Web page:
Thursday, November 10, 2011

The Wham City Comedy Tour, last night at the Paragraph Gallery

Posted By on Thu, Nov 10, 2011 at 11:20 AM

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The long setup to last night’s big joke started months ago when Wham City’s man in Kansas City — Joe Hammers — called the Baltimore avant-slacker comedy troupe into town to perform its big variety show at the Paragraph Gallery. Actually, the funniest thing about the Wham City Comedy Tour was that the end — the punch line — was set up from the very beginning: As Dan Deacon’s Wham City Tour bus lurched toward Kansas City at 50 mph, running on hot vegetable oil, Hammers was writing a sketch to be performed at the climax of the night.

The whole show before that sketch was all comedy: self-deprecating stand-up, sick one-liners, dark sketches, Internet glitches, mock movie trailers, hellish commercials, even the singing fool of 16th-century England. The troupe and its members are 12 comedy-savvy comics who performed nearly 20 bits — some lengthy, some brief, some hit, some miss — in two hours.

It opened with horse-headed suits traipsing to the X-Files theme, and an overdub of The Wizard of Oz that Dan Deacon calls “Cool Shoes,” a tepid warmup where Dorothy confuses the witch’s seeing ball as the head of classic Spider-Man villain, Mysterio.

Dan Deacon and Connor Kizer then finally appeared in the flesh as the Ram Ones, a band turned sketch of two policemen who hyper-improvise with truncated bits on the biblical imagery of the Matrix. They cut it whenever they please — landing a punch prematurely with a sweet, “Thank You,” nodding before any joke is actually delivered, making the miss as funny as the hit.

Next, Erin Gleeson spun a fine yarn about the time she shit Francis, the ringworm she provided a home for years. More solo comics followed: Peter O’ Connor told awful jokes, which were funny in a Hedbergian kind of way. Like, “I wrote this joke on the Internet … .” (That’s the joke) or “Why do women get paid less than men? Because they’re fat.” (Groans.) Then Ellie Beziat joked about nipples showing through leather and her favorite kind of sex: lazy, because it means she is about to break up and lose a lot of weight.

They sneaked sketches in as transitions: giant mice with giant cheese gave way to the infinite possibilities of the waiter scenario. There was one about a man who, made gay by the way the waiter asks for drink orders, fantasizes loudly about apocalyptic gay male sex with the waiter. Alan Resnick’s solo show postured as a self-help seminar on how to build your own avatar, so you can outlive your family and friends. (The actual book is sold at the merch table.) The model emerged from what looked like an actual program he wrote to get his avatar to tell jokes for him, but who could not help but describe how much he loves his wife.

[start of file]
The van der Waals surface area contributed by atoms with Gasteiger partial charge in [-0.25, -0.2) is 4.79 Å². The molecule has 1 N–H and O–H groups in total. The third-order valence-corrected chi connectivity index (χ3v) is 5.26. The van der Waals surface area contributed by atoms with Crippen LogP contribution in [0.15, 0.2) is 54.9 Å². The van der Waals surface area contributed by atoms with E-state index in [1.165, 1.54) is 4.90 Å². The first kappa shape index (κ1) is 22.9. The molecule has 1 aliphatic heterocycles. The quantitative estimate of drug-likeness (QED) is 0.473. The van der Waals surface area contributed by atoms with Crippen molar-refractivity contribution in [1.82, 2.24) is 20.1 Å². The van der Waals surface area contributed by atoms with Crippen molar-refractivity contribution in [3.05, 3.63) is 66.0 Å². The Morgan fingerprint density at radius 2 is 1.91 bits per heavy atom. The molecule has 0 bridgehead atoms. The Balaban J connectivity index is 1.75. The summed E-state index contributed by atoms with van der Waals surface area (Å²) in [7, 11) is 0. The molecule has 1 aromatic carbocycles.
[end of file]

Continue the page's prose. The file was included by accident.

After a seven-minute intermission came a three-Gallagher showdown, all about how Gallagher is painfully unfunny. The first row was allowed to wear a tarp.

More second-act stand-up: Ben O’ Brian got sincere about the time he tried marriage and woke the next morning covered in his own urine, and he even cleared a Hitler joke: “Did you know that if Hitler put his mustache on the bottom side of his lips, he would have been a bassist? I think we really dodged a bullet with that one.” Then a whole set from Adam Endres as an egg, telling “eggsclusively” egg “yokes” — just like that for about five minutes.

A couple of more sketches among the night’s hits: First, an intense lecture on the existential weight of exponential growth. The High-Life-pounding professor told us how it starts where it ends: with exponential growth, then paradigm shift, then a big band. He even got would-be students to shout out correct answers. The audience was learning. “Fuck you” and “good question,” the professor replied. Second: Dan Deacon’s return of the Long-Island lizard voice, threatening anonymous people on the phone with lists of impossible things he will shove up their ass and his power to convince whoever it is that Might Ducks 2 happened in real life.

Cut to climax: Dan Deacon comes out dressed as a king in moo-moo and introduces the sketch that Hammer wrote. The sketch: Five horse-headed suits are sitting around a table fumbling with plastic fruits and vegetables, while a king and a clown are cracking up. Then a shitkicking cowboy comes in and yelps about his lost horses, how we can’t believe his horses are here, because his horses can’t eat fruits and vegetables. Huge laughter continues onstage. You had to be there.

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